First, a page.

Following the usual medieval disasters of pillage, theft and fire, the most significant catastrophe came with the French Revolution, which nationalised the Church’s possessions in 1789 and led to the confiscation and melting down of all valuable items used for worship.

Auch’s own cathedral treasures were confiscated in 1793 and melted down at the Hôtel de la Monnaie. Precious little survives today.

However, the cathedral canons decided to make new objects to enhance their worship, particularly to house the relics of saints.

The Revolution had seen no value in these bone fragments wrapped in cloth, but were ruthlessly efficient in acquiring the exquisite enamelled and jewelled chests in which they were originally kept.

A detailed 18th-century inventory of the trésor allows historians to understand the extent of the cathedral’s old treasures.

Meanwhile visitors to the new trésor, housed in the Tour d’Armagnac and renovated parts of the old cathedral, can admire the monks’ post-revolutionary handiwork along with more than 200 other precious religious objects.    

Auch wears its own rich history with pride, yet celebrates with equal vigour the achievements of distant cultures.

The Musée des Amériques can lay claim to holding France’s second largest collection of pre-Columbian art outside Paris.

Housed in the old couvent des Jacobins, this museum has recently benefited from an impressive facelift.

Worth the entrance fee alone is its collection of feather paintings, including The Mass of Saint Gregory, a breathtakingly beautiful picture made in 1539 by Mexican artists working under the direction of Pierre de Gand, a Franciscan monk.

De Gand arrived in Mexico to establish an art school with the intention of teaching European art techniques to the locals.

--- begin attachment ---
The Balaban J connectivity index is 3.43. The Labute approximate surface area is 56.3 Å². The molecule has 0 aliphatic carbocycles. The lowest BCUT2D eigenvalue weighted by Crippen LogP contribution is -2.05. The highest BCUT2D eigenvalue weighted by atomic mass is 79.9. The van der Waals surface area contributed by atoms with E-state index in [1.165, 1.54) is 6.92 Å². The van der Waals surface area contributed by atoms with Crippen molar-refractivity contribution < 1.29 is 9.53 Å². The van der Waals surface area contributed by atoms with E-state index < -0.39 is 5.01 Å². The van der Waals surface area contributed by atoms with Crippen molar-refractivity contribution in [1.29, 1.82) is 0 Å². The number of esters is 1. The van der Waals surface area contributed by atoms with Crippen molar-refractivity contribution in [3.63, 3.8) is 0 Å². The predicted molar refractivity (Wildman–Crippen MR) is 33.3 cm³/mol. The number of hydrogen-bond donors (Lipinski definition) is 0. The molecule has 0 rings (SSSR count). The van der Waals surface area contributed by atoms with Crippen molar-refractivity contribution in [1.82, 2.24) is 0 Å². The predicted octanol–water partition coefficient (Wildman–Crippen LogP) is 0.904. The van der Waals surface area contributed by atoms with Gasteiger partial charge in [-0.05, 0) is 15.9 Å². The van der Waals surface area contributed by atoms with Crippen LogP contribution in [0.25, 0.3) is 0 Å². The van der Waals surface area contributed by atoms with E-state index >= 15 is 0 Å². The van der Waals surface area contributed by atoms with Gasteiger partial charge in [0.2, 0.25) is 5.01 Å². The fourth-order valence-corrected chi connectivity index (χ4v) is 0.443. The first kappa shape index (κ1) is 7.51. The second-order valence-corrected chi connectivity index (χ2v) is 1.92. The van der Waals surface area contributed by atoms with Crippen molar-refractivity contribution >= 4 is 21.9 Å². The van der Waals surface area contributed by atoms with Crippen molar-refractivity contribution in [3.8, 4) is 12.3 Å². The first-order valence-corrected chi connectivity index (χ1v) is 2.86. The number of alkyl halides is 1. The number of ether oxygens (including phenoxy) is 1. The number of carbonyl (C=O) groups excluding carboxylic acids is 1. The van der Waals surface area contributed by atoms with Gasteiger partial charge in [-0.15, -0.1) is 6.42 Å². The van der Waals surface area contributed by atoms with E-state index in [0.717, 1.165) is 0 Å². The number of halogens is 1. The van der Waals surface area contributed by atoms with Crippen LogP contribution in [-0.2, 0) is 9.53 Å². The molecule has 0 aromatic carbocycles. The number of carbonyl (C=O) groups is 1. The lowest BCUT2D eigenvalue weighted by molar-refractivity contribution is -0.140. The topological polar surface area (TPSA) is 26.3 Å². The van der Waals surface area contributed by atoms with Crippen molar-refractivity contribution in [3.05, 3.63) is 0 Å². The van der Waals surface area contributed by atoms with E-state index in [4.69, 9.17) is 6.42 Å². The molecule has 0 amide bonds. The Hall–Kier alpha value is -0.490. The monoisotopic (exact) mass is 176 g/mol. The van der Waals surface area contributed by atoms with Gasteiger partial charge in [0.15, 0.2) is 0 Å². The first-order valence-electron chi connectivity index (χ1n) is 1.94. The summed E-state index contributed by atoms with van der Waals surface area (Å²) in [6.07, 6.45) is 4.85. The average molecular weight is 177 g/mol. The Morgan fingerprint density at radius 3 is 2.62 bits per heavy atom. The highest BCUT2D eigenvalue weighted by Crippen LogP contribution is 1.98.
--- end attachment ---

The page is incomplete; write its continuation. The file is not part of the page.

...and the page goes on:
What actually happened was that his students introduced him to the art of ‘la plumasserie’, an Aztec tradition using feathers to create images.

The Mass of Saint Gregory is a visually dazzling work of Christian subject matter, described using Aztec materials and techniques.

It tells the story, with myriad minuscule feathers, of how during Mass at the church of the Holy Cross in Rome, Pope Gregory the Great saw Christ emerge from his tomb, surrounded by the instruments of his Passion (torture and death).

Considering Auch lost so much of its medieval heritage during the dark days of the Revolution, we should congratulate this museum for its global outlook and enjoy its diverse collection.

To find such a gem in ‘the birthplace of d’Artagnan’ is both surprising and welcome.      


Cathédrale Sainte-Marie d’Auch

Place de la République.

Open every day between 9:30h and 18:00h. Closed between 12.30h and 14:00h.

Musée du Trésor de la Cathédrale

Place Salinis.

Open between 1 June and 30 September every day including bank holidays. Out of season, you can book guided tours for groups by contacting the Tourist Office.

Musée des Amériques

9, rue Gilbert Bregail.

Open from April to September every day, and from October to March every day, apart from bank holidays.